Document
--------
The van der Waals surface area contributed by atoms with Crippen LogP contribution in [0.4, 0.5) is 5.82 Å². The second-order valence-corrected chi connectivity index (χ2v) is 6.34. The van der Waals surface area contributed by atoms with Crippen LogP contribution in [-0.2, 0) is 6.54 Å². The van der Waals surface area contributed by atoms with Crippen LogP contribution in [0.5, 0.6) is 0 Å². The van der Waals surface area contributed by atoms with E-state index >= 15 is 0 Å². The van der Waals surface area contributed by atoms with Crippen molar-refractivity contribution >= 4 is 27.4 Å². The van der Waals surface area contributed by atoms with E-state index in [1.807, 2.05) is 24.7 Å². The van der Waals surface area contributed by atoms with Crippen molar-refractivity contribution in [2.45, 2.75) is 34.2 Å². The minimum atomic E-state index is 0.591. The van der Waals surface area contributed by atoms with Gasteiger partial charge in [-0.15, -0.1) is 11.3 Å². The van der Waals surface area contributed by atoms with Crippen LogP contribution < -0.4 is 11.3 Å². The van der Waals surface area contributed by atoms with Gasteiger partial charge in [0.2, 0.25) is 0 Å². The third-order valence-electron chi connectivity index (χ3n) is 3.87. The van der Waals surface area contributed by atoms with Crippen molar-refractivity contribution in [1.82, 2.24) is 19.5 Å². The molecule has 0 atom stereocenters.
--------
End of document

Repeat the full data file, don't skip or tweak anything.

The van der Waals surface area contributed by atoms with Crippen LogP contribution in [0.4, 0.5) is 5.82 Å². The second-order valence-corrected chi connectivity index (χ2v) is 6.34. The van der Waals surface area contributed by atoms with Crippen LogP contribution in [-0.2, 0) is 6.54 Å². The van der Waals surface area contributed by atoms with Crippen LogP contribution in [0.5, 0.6) is 0 Å². The van der Waals surface area contributed by atoms with E-state index >= 15 is 0 Å². The van der Waals surface area contributed by atoms with Crippen molar-refractivity contribution >= 4 is 27.4 Å². The van der Waals surface area contributed by atoms with E-state index in [1.807, 2.05) is 24.7 Å². The van der Waals surface area contributed by atoms with Crippen molar-refractivity contribution in [2.45, 2.75) is 34.2 Å². The minimum atomic E-state index is 0.591. The van der Waals surface area contributed by atoms with Gasteiger partial charge in [-0.15, -0.1) is 11.3 Å². The van der Waals surface area contributed by atoms with Crippen LogP contribution < -0.4 is 11.3 Å². The van der Waals surface area contributed by atoms with Gasteiger partial charge in [0.2, 0.25) is 0 Å². The third-order valence-electron chi connectivity index (χ3n) is 3.87. The van der Waals surface area contributed by atoms with Crippen molar-refractivity contribution in [1.82, 2.24) is 19.5 Å². The molecule has 0 atom stereocenters.